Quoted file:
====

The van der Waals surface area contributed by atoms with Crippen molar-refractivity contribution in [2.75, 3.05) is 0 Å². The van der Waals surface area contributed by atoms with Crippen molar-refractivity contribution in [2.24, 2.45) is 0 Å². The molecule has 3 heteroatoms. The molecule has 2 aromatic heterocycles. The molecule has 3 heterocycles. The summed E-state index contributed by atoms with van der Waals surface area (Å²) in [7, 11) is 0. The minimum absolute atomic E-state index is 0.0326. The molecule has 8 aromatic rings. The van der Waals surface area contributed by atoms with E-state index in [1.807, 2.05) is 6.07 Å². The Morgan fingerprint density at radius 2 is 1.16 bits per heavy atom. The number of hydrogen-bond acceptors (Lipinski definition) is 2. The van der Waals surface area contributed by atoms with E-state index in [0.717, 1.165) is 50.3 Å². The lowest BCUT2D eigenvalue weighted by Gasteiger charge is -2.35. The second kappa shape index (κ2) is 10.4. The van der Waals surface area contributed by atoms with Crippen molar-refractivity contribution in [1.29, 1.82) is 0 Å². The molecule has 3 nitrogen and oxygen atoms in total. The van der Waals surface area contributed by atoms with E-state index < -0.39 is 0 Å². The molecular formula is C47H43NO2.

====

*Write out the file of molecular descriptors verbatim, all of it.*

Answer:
The van der Waals surface area contributed by atoms with Crippen molar-refractivity contribution in [2.75, 3.05) is 0 Å². The van der Waals surface area contributed by atoms with Crippen molar-refractivity contribution in [2.24, 2.45) is 0 Å². The molecule has 3 heteroatoms. The molecule has 2 aromatic heterocycles. The molecule has 3 heterocycles. The summed E-state index contributed by atoms with van der Waals surface area (Å²) in [7, 11) is 0. The minimum absolute atomic E-state index is 0.0326. The molecule has 8 aromatic rings. The van der Waals surface area contributed by atoms with E-state index in [1.807, 2.05) is 6.07 Å². The Morgan fingerprint density at radius 2 is 1.16 bits per heavy atom. The number of hydrogen-bond acceptors (Lipinski definition) is 2. The van der Waals surface area contributed by atoms with E-state index in [0.717, 1.165) is 50.3 Å². The lowest BCUT2D eigenvalue weighted by Gasteiger charge is -2.35. The second kappa shape index (κ2) is 10.4. The van der Waals surface area contributed by atoms with Crippen molar-refractivity contribution in [1.29, 1.82) is 0 Å². The molecule has 3 nitrogen and oxygen atoms in total. The van der Waals surface area contributed by atoms with E-state index < -0.39 is 0 Å². The molecular formula is C47H43NO2.